# Role

The TypeFamilies language extension allows the programmer to define type-level functions. What distinguishes type functions from non-GADT type constructors is that parameters of type functions can be non-parametric whereas parameters of type constructors are always parametric. This distinction is important to the correctness of the GeneralizedNewTypeDeriving extension. To explicate this distinction, roles are introduced in Haskell.

# Nominal Role

Haskell Wiki has an example of a non-parametric parameter of a type function:

type family Inspect x
type instance Inspect Age = Int    
type instance Inspect Int = Bool

Here x is non-parametric because to determine the outcome of applying Inspect to a type argument, the type function must inspect x.

In this case, the role of x is nominal. We can declare the role explicitly with the RoleAnnotations extension:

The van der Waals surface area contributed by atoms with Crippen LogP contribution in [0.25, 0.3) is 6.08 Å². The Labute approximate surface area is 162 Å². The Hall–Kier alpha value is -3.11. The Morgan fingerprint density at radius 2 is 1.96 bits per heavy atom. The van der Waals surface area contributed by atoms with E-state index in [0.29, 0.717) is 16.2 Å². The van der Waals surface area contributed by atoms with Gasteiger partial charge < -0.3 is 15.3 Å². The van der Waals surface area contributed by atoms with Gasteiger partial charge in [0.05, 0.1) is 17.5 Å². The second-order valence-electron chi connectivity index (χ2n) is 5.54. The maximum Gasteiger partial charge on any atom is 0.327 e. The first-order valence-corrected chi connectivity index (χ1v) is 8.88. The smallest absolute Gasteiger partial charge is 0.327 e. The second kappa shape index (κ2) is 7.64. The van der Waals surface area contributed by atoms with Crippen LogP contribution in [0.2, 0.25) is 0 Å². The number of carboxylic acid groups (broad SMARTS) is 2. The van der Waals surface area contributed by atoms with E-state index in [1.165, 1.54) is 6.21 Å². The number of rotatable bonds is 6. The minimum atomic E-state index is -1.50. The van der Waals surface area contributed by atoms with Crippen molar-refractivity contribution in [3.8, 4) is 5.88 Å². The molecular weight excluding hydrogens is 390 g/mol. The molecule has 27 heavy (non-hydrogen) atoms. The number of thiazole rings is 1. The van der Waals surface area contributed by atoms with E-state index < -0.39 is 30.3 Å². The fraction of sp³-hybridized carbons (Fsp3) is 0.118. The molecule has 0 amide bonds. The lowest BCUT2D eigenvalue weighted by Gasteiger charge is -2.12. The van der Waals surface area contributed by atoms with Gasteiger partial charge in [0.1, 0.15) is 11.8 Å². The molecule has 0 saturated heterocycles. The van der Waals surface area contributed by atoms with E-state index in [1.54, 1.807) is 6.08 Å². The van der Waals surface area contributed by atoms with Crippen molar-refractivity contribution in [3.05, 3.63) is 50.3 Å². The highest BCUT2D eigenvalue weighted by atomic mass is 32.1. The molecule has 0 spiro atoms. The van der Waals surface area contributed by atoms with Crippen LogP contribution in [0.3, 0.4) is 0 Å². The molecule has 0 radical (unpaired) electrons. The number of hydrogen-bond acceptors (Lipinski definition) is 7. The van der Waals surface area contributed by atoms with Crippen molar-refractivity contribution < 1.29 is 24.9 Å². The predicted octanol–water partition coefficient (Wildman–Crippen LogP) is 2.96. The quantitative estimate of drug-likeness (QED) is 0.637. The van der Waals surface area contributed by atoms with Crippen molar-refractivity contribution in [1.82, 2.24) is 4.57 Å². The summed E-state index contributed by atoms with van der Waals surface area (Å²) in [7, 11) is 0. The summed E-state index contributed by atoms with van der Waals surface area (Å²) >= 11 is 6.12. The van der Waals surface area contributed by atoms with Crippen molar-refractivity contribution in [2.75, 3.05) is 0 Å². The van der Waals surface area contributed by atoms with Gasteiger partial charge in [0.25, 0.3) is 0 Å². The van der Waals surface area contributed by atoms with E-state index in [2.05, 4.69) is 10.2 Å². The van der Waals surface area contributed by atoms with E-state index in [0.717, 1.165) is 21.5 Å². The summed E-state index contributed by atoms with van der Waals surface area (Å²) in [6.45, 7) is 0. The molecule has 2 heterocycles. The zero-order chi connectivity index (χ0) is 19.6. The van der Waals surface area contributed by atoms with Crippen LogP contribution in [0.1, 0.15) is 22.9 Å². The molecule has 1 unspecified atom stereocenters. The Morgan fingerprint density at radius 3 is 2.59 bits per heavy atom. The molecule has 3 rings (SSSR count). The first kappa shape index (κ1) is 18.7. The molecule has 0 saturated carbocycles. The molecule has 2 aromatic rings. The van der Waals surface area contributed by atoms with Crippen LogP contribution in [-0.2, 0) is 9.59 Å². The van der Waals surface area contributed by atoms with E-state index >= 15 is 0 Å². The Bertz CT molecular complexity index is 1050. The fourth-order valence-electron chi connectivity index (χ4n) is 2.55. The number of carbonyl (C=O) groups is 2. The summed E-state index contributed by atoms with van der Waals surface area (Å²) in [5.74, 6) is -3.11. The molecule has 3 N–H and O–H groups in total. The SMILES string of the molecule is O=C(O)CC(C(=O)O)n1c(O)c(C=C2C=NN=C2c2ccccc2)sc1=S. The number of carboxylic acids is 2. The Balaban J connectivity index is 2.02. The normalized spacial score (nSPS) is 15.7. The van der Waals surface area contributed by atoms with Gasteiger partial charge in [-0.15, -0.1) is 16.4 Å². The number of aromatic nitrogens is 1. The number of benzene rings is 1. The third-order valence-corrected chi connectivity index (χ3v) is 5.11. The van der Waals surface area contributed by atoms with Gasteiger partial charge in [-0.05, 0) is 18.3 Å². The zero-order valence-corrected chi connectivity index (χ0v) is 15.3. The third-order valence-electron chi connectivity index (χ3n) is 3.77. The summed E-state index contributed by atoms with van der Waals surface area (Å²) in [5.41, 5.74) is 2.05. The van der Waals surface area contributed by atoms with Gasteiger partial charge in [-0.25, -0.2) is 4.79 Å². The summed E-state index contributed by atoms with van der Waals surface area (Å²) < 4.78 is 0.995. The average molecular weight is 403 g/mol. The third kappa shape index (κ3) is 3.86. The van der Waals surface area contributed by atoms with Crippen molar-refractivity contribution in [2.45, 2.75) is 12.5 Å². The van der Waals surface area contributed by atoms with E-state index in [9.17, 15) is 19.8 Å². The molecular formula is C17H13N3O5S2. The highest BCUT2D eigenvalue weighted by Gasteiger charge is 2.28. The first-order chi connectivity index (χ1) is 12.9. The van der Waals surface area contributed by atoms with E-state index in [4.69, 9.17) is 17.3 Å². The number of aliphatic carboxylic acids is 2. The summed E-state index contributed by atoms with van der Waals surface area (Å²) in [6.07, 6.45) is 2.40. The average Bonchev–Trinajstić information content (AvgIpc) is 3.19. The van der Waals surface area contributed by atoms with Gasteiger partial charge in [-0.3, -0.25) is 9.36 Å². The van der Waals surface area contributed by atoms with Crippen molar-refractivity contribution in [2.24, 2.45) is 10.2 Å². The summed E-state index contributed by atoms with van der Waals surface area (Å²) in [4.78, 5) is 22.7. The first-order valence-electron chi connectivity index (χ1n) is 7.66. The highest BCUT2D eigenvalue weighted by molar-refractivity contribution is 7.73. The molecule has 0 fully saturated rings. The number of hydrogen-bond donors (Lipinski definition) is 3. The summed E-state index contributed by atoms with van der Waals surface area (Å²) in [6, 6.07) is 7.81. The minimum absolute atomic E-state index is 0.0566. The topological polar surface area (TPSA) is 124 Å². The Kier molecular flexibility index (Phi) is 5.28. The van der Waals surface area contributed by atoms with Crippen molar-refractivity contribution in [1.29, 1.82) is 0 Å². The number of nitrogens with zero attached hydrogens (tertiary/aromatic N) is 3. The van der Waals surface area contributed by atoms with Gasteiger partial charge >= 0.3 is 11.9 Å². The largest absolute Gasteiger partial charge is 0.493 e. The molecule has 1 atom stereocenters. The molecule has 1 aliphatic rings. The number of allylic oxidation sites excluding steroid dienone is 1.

type role Inspect nominal

# Representational Role

An example of a parametric parameter of a type function:

data List a = Nil | Cons a (List a)

type family DoNotInspect x
type instance DoNotInspect x = List x

Here x is parametric because to determine the outcome of applying DoNotInspect to a type argument, the type function do not need to inspect x.

In this case, the role of x is representational. We can declare the role explicitly with the RoleAnnotations extension:

type role DoNotInspect representational

# Phantom Role

A phantom type parameter has a phantom role. Phantom roles cannot be declared explicitly.

# Remarks

See also SafeNewtypeDeriving.